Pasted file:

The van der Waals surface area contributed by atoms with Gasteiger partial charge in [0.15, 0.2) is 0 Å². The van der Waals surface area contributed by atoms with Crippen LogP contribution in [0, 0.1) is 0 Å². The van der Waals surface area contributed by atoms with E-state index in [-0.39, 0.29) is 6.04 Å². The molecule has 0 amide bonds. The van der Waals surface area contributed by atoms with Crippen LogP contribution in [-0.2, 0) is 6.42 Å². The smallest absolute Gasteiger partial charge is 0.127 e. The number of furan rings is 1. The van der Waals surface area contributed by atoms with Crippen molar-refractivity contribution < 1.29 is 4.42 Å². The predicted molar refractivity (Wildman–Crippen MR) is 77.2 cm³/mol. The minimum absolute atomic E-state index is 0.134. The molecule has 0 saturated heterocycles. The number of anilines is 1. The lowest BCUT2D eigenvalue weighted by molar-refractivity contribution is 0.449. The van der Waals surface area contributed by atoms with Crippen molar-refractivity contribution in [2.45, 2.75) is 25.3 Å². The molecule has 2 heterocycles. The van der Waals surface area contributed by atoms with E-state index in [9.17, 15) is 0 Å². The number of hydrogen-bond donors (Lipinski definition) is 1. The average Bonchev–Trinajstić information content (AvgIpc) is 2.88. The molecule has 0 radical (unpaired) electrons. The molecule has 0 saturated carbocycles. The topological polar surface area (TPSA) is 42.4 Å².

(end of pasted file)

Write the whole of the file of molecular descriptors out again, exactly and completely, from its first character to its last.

The van der Waals surface area contributed by atoms with Gasteiger partial charge in [0.15, 0.2) is 0 Å². The van der Waals surface area contributed by atoms with Crippen LogP contribution in [0, 0.1) is 0 Å². The van der Waals surface area contributed by atoms with E-state index in [-0.39, 0.29) is 6.04 Å². The molecule has 0 amide bonds. The van der Waals surface area contributed by atoms with Crippen LogP contribution in [-0.2, 0) is 6.42 Å². The smallest absolute Gasteiger partial charge is 0.127 e. The number of furan rings is 1. The van der Waals surface area contributed by atoms with Crippen molar-refractivity contribution < 1.29 is 4.42 Å². The predicted molar refractivity (Wildman–Crippen MR) is 77.2 cm³/mol. The minimum absolute atomic E-state index is 0.134. The molecule has 0 saturated heterocycles. The number of anilines is 1. The lowest BCUT2D eigenvalue weighted by molar-refractivity contribution is 0.449. The van der Waals surface area contributed by atoms with Crippen molar-refractivity contribution in [2.45, 2.75) is 25.3 Å². The molecule has 2 heterocycles. The van der Waals surface area contributed by atoms with E-state index in [9.17, 15) is 0 Å². The number of hydrogen-bond donors (Lipinski definition) is 1. The average Bonchev–Trinajstić information content (AvgIpc) is 2.88. The molecule has 0 radical (unpaired) electrons. The molecule has 0 saturated carbocycles. The topological polar surface area (TPSA) is 42.4 Å².